So in effect what this does is interleave a merge mining of separate "chains" into one block chain, one "chain" for each partition.

You made the assumption that the only way for block producers to veto a lie, is to not mine on the chain that contains the lie. But as you see, there are more flexible possibilities for a design.

I don't know if it is also very useful, yet it does stand as an exception to your desire to pigeon-hole the analysis. I try to have a flexible mind and consider all possible angles.

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February 17, 2016, 03:49:03 PM
 #226

which I assert the control of must be centralized in order to not diverge.

BTW, do you know that the money is impossible in a completely decentralized world? Because a monetary system can exist only within boundaries of an economic cluster which implies a non-zero level of centralization around the core.

What I am driving at is that the economics of consensus MUST be centralized due to economies-of-scale which drive the power-law distribution of wealth.

Yet I am asserting (and designing) that it may be possible to decentralize control over the centralized aspects of consensus, by making the decentralized control UNeconomic for profit (yet economic for purpose, e.g. the Nash equilibrium of getting your transactions on the longest chain).

I am thinking Satoshi's PoW, the PoS systems I have seen, and Iota conflate the two issues above such that the control becomes centralized along with the other aspects which are forced to be centralized by the economics of profit.

In other words, I am stratifying economics into profitable activities and purposeful activities. Pure profit will always be won by those with the highest economies-of-scale (and the most corrupt connections).

monsterer
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February 17, 2016, 03:51:32 PM
 #227

The block becomes orthogonal to whether any of the partitions in it are valid or not. The key point is that the partition for which the block producer is guaranteeing is valid (i.e. has validated) has to be truth, else that block producer will lose his block reward if another subsequent block offers a proof-of-cheating on that partition.

Can you rephrase that statement? I'm having trouble parsing it; it sounds like you are saying opposite things one after the other.
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February 17, 2016, 03:58:24 PM
 #228

The block becomes orthogonal to whether any of the partitions in it are valid or not. The key point is that the partition for which the block producer is guaranteeing is valid (i.e. has validated) has to be truth, else that block producer will lose his block reward if another subsequent block offers a proof-of-cheating on that partition.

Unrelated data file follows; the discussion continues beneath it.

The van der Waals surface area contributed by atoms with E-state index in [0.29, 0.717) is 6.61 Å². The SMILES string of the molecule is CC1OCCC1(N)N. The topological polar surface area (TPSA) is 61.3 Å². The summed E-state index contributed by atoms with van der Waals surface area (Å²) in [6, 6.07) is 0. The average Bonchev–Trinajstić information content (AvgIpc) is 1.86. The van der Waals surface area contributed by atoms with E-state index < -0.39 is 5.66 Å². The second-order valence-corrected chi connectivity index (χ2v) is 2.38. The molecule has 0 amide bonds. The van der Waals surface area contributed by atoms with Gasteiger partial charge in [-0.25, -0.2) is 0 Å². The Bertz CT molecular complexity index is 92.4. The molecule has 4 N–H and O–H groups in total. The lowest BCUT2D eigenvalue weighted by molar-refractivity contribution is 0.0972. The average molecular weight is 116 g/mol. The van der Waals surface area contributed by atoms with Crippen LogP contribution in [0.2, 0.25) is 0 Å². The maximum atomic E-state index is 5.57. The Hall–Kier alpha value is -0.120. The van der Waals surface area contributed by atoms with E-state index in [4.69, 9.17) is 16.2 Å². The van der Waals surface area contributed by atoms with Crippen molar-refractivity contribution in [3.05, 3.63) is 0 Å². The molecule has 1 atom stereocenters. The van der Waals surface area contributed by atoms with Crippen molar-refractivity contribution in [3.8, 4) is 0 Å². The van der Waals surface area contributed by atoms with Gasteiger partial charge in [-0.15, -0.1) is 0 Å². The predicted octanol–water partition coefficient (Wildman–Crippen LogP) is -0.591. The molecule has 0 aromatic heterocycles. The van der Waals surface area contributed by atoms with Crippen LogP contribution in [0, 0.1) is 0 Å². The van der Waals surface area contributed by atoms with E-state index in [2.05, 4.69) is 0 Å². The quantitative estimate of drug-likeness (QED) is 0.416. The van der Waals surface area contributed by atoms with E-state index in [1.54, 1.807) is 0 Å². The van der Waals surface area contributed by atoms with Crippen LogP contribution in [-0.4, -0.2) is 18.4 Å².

Can you rephrase that statement? I'm having trouble parsing it; it sounds like you are saying opposite things one after the other.

The block producer makes sure his partition (the one he is validating) is valid. Thus he will never lose his block rewards. He marks the block as only guaranteeing the partition(s) he has validated, so any other partitions included are informational but not Nash equilibrium confirmations. Re-read my prior post with that in mind. Again this is only valid for strict partitions (no cross-partition) transactions system.

The partitions can be thought of as separate block chains, that have been interleaved into one block chain with orthogonality between them. It is a more granular generalization of merge mining, because each block producer can choose which partition(s) he is validating and risking his block reward on in terms of the Nash equilibrium. Since all partitions eventually get confirmed by a block producer, then the overall Nash equilibrium is sustained on the coin's external market value.

monsterer
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February 17, 2016, 04:09:20 PM
 #229

The block producer makes sure his partition (the one he is validating) is valid. Thus he will never lose his block rewards. He marks the block as only guaranteeing the partition(s) he has validated, so any other partitions included are informational but not Nash equilibrium confirmations. Re-read my prior post with that in mind. Again this is only valid for strict partitions (no cross-partition) transactions system.

I think my point still applies. What is his incentive to include more than the single partition he is validating in his blocks?
TPTB_need_war
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February 17, 2016, 04:20:17 PM